René Maciel, president of Baptist University of the Américas, will be nominated for first vice president of the Baptist General Convention of Texas.
Calvary Baptist Church in McAllen, announced his intention to nominate Maciel, current BGCT second vice president, at Texas Baptists’ annual meeting in Waco, Nov. 16-18.Julio Guarneri, pastor of
“BUA serves as a bridge, connecting people cross-culturally, and René Maciel personifies that,” Guarneri said. “He has the ability to relate to Texas Baptists cross-culturally.
“Texas is changing, and it is a critical time to have leaders who can reach across barriers and relate to different cultural groups and different types of ministries.”
With the sale of the Baptist Building in Dallas and anticipated relocation of BGCT Executive Board staff to new offices, Texas Baptists face significant changes in the next year, he noted.
“René understands change,” Guarneri said, pointing to his experience both at BUA and as assistant dean at Baylor University’s Truett Theological Seminary when the seminary moved to the Baylor campus from its original location at First Baptist Church in Waco.
Guarneri characterized Maciel as “loyal, a person of integrity, possessing a high level of commitment and a servant spirit.”
Maciel expressed appreciation to Texas Baptists for allowing him to serve as second vice president and pledged to represent them faithfully if elected as first vice president.
“It has been such a blessing to be able to serve,” he said, affirming the leadership provided by President Jeff Johnson and First Vice President Kathy Hillman.
This summer, Maciel was called as interim pastor at First Baptist Church in Castroville, where he previously served as music and worship leader and volunteer youth minister.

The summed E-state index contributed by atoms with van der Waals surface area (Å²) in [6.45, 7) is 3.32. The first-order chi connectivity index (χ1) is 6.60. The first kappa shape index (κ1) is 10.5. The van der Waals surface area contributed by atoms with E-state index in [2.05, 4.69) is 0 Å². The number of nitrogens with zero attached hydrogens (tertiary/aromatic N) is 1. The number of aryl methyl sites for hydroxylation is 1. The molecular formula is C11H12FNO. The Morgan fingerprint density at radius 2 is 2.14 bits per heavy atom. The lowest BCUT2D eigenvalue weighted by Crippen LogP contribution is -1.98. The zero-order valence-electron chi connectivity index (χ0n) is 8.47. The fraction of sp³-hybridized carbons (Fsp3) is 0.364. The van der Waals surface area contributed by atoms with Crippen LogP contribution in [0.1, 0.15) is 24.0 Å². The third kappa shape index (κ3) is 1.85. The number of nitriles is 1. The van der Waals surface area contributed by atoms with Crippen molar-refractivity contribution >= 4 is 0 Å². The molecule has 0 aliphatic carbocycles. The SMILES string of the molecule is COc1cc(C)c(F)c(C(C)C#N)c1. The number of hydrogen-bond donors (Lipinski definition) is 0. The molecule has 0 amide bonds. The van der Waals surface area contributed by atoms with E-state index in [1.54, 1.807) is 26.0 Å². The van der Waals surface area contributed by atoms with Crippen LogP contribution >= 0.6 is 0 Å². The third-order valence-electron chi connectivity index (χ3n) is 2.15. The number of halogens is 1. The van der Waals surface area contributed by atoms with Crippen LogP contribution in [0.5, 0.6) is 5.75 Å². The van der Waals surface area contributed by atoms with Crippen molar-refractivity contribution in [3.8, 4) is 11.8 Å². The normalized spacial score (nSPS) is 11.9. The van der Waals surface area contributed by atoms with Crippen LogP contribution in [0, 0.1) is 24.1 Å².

Importance of the local church
“It’s giving me a chance to see firsthand how important the local church is to the life of our convention—to see people growing up in Christ, in fellowship and in their understanding of God’s word,” he said.
The church is experiencing remarkable growth and making an impact in its community, in large part because of its willingness to reach out cross-culturally, Maciel added.
“Half of the congregation at Castroville is Hispanic. That’s at a historically Anglo church in a German Catholic town,” he said.
Texas Baptists need to train pastors, missionaries and church leaders to work across cultures, said Maciel, who has spent more than a quarter-century in higher education and administration with Baptist institutions.
Since 2007, he has served as president at BUA, a BGCT-related institution in San Antonio committed to training cross-cultural Christian leaders in a Hispanic context. About 275 students at the school are pursuing undergraduate degrees in biblical and theological studies, Spanish or business leadership. Another 750 students are enrolled in Baptist Bible Institutes, mostly along the Texas/Mexico border, but also in South Africa and India.
Before he arrived at BUA, Maciel served at Truett Theological Seminary—first as director of student services and later as assistant dean for administration and academic services. He also served in administration at New Mexico Baptist Children’s Home in Portales, N.M.
He earned his undergraduate degree from Hardin-Simmons University and his master’s degree in higher education administration from Baylor University, and he later served in administrative positions at both schools.
He and his wife, Sabrina, have two daughters—Brianna and Carmen.